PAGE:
Expectations of a footballing breakthrough are running high in Bosnia-Herzegovina, for although the national team has frequently included one or two star individuals, the depth of quality in the current squad is greater than ever before. Local experts and fans agree it is high time they qualified for a major international tournament, with the entire country now dreaming of a place at the 2014 FIFA World Cup Brazil™.
But there is a flip side to every coin, and the soaring optimism could yet generate unbearable pressure for the players. However, one of the greatest footballing idols to emerge from the diminutive nation dismissed such fears.
“Suddenly people are saying it’s not that we could qualify, but that we must," former Bosnia-Herzegovina captain Sergej Barbarez told FIFA.com. "But I have a good feeling and real faith in this team. They’ll withstand the pressure and qualify for the World Cup."
That would be a first, as the Bosnians came close to the last two major tournaments but missed out in agonising circumstances. In qualifying for South Africa 2010 and UEFA EURO 2012, the Balkan side fell in the play-offs, to Portugal on both occasions. Barbarez, the last Hamburg player to finish top scorer in the German Bundesliga, reckons these painful defeats will actually help in finally sealing a berth at the FIFA World Cup.
“Maybe it's this kind of international experience we've lacked in the past," he said. "I think we've emerged from the matches against Portugal stronger than before."
The team coached by Safet Susic, arguably the greatest Bosnian player of all time, have landed in a Group G containing not one team currently in the top ten of the FIFA/Coca-Cola World Ranking. Bosnia-Herzegovina meet Greece (12th), Slovakia (41st), Lithuania (85th), Latvia (70th) and Lichtenstein (148th), prompting the man who scored 95 goals in 330 Bundesliga appearances for Hamburg, Borussia Dortmund and Bayer Leverkusen to agree that the luck of the draw had favoured his country on this occasion: “There are certainly harder groups on paper."
Barbarez almost swooned with delight as he reviewed Bosnia-Herzegovina's current squad. “From the goalkeeper through to the forwards, we have real quality and players who are at big clubs," he said.
The defence is marshalled by captain and Sevilla star Emir Spahic, a calm and experienced presence at 32 years of age. Dynamo Moscow playmaker Zvjezdan Misimovic pulls the midfield strings, and Manchester City striker Edin Dzeko completes a sturdy spine running through the team. “These three call the shots on and off the field,” commented the man who scored 17 times in 47 games for his country.
Another plus point for the current Bosnian team is the age of the players, as no member of the current squad can be considered too old for the 2014 showdown. “It's a settled team but all in all, it has another five to six years in it," Barbarez said.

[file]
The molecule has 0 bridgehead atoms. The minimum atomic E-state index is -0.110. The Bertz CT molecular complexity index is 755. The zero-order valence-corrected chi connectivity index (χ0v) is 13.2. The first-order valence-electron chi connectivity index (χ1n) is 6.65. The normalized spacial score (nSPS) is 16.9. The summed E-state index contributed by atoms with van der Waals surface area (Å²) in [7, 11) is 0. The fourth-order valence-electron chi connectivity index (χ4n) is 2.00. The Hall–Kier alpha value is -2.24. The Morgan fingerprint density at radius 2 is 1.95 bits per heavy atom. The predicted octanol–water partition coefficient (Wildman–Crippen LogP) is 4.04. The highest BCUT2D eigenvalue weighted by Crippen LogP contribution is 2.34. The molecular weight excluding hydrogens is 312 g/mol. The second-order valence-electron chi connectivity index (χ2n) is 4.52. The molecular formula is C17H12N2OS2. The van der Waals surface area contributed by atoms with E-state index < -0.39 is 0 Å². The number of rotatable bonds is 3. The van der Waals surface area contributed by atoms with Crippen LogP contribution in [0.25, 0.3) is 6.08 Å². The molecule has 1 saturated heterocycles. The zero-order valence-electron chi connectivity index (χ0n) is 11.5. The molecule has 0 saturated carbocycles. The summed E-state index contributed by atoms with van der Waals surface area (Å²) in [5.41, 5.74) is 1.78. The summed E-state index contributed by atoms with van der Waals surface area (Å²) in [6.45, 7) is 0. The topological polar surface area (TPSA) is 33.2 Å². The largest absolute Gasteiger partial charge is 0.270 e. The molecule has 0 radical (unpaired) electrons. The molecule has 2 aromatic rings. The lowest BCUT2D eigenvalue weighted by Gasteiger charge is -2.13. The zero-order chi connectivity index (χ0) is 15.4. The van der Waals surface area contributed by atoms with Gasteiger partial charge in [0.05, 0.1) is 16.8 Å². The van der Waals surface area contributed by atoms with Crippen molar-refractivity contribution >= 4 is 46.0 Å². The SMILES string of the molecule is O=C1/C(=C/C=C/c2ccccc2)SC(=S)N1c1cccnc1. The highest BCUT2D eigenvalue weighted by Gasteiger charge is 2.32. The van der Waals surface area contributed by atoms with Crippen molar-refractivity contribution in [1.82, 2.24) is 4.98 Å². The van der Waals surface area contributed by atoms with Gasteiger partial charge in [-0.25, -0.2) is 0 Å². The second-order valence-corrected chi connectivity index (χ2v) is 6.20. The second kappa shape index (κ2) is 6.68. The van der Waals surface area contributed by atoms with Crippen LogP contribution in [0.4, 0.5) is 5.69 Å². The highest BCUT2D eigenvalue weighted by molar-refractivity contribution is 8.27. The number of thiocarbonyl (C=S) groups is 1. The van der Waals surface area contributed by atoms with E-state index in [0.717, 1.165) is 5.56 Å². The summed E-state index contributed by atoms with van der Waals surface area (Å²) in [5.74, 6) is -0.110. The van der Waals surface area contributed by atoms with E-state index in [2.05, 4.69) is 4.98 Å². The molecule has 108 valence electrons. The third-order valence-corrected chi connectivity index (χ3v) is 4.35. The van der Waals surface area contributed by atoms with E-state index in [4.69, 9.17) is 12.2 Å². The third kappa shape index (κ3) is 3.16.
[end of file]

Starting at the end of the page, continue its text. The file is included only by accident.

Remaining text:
The Bosnia-Herzegovina Player of the Year for 2001 and 2003 could not resist a grin when he turned to the subject of midfield gem Miralem Pjanic, who plays in Italy for Roma: “Pjanic is still a long, long way off reaching his peak. I rate him as one of the greatest up-and-coming talents in the world, and he’s sure to land at a big club like Barcelona or Real in the next few years. He's only 22, but he was linked with Spurs as Modric’s successor, which just shows what a name he’s made for himself around Europe."
Barbarez himself was a true leader as a player. Blessed with superb technique, he had the precious ability to win a match with one moment of sublime skill, but he was no Fancy Dan and always shouldered responsibility. “A handful of players have to show the way," he said. "The best thing you can have is a clear hierarchy."
However, as a combative and aggressive character himself, Barbarez is aware of the issues associated with a rigid division of the troops into generals and foot soldiers: “A degree of self-confidence is important, and within certain limits a touch of arrogance can be positive, in my opinion. But it has to be backed by performances. A certain arrogance has been there in recent years, but it wasn't matched by results. However, this team is different."
Barbarez salutes Greek spirit
Barbarez continues to tiptoe along the fine line between confidence and arrogance, and is certainly not one to sit on the fence. “I think we're favourites," he declared, although he expressed huge respect for one other team in the group.
“Greece will be our toughest opponents," he said, impressed by the extraordinary will-to-win displayed by the men in blue and white. “The Greeks’ hallmark is a brutal craving for success. They demonstrate it time and time again, although they're never on anyone's radar. It's possible we have a better team, but that means nothing against Greece." The latest team to feel the full force of the Greeks’ indomitable will were Poland at EURO 2012 on their home turf.
However, Bosnia will be favourites in most of their qualifying fixtures. Opponents will likely park the bus and seek to strike on the break, “but we have very good wide players and there's a lot of skill in the team,” the 40-year-old confidently stated. “We can mix things up tactically, and at the present time, we have it in us to prise apart defensive teams and score goals."
In the event Bosnia-Herzegovina live up to their billing and match the soaring expectations at home, Barbarez predicted wild celebrations in the football-mad country: “The term state of emergency wouldn't do it justice. I can promise every player he'll become an immortal and achieve unconditional hero status. The people will parade them on their shoulders."